I think of the children who will never know, intuitively, that a flower is a plant’s way of making love, or what silence sounds like, or that trees breathe out what we breathe in.
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Caleb Powell is a husband and father who lives in Edmonds, Washington, where he coaches his daughters’ basketball and soccer teams. His middle daughter claims she will dunk the ball one day. The Seneca Review recently published the first chapters of his nonfiction book.
“You can’t have freedom of religion without free speech. You have to protect all of it: the Bible and the Quran and my right to say, ‘These books are full of fairy tales.’ ”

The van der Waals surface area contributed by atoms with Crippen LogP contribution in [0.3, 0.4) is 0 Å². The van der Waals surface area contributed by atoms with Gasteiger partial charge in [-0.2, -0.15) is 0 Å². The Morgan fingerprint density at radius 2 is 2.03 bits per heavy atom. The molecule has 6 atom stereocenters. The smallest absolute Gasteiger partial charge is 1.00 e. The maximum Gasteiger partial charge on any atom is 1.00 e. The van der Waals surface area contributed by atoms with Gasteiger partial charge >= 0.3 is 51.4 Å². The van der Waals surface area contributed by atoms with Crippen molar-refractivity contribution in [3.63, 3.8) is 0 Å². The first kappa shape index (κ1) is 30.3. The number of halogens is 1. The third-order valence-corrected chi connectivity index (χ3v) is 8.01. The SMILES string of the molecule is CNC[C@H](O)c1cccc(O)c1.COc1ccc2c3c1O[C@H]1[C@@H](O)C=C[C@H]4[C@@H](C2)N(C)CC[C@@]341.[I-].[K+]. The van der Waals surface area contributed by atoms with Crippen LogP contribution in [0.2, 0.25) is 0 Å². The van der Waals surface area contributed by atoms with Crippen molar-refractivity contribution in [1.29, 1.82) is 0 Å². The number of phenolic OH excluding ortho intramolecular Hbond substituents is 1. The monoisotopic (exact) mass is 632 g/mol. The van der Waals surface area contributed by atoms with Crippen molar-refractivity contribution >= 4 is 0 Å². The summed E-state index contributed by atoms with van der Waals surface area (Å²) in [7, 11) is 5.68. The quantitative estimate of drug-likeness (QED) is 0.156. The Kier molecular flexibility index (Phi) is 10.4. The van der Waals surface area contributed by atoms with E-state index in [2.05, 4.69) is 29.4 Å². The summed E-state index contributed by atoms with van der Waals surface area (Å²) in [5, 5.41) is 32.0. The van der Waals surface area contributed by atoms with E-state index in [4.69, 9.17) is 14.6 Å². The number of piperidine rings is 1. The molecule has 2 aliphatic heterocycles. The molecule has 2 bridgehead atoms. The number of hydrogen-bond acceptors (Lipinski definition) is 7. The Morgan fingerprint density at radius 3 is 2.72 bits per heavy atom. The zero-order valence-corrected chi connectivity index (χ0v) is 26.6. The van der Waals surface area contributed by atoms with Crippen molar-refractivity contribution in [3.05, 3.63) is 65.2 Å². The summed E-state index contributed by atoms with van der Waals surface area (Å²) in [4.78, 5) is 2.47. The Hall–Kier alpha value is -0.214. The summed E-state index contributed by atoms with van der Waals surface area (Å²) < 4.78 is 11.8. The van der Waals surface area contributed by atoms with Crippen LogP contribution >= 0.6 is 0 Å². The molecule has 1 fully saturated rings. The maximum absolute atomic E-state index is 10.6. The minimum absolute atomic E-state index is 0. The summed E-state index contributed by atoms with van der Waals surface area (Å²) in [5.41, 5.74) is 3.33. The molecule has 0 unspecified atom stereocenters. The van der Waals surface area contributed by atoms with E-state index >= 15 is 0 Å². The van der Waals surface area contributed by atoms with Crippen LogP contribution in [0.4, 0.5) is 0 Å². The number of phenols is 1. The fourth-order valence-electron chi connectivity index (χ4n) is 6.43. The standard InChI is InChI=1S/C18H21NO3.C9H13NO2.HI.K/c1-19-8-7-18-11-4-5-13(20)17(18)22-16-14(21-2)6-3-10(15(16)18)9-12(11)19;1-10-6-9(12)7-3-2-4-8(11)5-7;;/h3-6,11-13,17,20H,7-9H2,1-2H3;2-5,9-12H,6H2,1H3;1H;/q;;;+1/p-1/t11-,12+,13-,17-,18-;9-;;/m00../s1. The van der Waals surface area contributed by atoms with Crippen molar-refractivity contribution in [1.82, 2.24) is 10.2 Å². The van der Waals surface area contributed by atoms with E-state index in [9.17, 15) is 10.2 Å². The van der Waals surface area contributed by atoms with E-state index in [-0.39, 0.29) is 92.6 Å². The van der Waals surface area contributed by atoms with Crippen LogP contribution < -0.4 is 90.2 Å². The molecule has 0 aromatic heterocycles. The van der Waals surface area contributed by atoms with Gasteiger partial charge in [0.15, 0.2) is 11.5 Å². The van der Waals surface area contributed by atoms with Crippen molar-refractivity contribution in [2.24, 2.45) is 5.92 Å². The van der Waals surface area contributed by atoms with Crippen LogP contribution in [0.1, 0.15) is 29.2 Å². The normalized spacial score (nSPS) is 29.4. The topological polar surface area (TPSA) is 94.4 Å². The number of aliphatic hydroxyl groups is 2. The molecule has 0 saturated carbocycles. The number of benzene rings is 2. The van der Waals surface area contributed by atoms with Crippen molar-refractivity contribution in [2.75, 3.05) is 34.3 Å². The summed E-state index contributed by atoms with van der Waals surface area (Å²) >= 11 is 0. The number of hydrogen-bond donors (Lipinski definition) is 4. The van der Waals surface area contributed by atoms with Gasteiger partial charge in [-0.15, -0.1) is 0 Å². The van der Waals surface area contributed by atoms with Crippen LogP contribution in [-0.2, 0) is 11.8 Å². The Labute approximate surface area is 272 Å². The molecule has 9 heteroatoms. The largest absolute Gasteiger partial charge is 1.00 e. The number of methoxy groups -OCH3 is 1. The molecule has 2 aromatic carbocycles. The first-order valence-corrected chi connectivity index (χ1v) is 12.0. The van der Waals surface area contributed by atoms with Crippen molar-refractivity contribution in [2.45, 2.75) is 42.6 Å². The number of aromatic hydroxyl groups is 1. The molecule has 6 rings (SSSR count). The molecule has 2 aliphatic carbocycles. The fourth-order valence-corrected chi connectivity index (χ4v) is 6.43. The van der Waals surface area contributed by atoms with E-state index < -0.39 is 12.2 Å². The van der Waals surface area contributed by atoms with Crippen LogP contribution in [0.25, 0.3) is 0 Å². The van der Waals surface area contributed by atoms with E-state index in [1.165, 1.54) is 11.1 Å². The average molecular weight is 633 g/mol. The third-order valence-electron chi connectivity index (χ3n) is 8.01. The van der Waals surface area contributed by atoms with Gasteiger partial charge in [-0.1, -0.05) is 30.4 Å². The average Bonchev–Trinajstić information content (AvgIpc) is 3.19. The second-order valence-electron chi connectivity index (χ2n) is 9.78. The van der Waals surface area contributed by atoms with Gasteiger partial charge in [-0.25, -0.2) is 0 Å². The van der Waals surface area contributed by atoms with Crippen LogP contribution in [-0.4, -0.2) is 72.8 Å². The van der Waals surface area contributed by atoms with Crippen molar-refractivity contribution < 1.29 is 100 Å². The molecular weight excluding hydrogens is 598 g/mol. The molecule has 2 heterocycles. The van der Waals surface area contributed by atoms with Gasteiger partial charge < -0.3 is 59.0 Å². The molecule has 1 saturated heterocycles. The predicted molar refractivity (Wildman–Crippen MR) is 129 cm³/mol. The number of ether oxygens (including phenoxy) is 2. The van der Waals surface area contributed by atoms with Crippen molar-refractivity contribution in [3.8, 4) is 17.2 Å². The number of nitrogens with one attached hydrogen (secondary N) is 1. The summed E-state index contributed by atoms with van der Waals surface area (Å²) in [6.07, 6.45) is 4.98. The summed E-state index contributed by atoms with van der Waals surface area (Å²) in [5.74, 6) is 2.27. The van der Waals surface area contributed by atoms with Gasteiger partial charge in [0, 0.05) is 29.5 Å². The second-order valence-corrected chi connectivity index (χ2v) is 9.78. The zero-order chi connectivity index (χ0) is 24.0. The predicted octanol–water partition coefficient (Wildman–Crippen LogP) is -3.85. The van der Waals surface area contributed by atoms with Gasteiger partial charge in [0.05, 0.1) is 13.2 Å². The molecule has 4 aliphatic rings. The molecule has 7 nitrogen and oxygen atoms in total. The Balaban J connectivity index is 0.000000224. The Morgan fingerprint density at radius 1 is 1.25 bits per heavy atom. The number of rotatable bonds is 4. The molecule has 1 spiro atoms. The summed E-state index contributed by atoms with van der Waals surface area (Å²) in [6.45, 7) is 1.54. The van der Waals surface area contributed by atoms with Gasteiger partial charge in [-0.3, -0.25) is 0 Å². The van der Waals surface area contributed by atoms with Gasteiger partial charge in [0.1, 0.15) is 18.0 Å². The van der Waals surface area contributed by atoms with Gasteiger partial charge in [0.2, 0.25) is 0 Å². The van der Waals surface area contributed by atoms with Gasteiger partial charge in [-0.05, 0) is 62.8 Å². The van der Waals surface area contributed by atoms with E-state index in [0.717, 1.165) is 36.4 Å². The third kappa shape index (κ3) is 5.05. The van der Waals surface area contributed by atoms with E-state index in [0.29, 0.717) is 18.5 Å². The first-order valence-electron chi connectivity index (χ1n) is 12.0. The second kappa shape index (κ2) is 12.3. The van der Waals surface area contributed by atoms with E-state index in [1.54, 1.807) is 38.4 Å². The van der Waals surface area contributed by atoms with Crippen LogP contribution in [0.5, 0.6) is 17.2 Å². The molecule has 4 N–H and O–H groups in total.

My point is that good writers are after the truth. We’re trying to draw the blood from real life and use it to make the words come alive, and that kind of alchemical process can be, you know, hazardous. But if you don’t get into trouble, if you don’t gamble, if you don’t present a sticky situation, if you’re not facing a monster, then you’re simply not going to be interesting, from a commercial or an artistic point of view. If you want to make a difference and stand out, you’re obliged to sound the depths.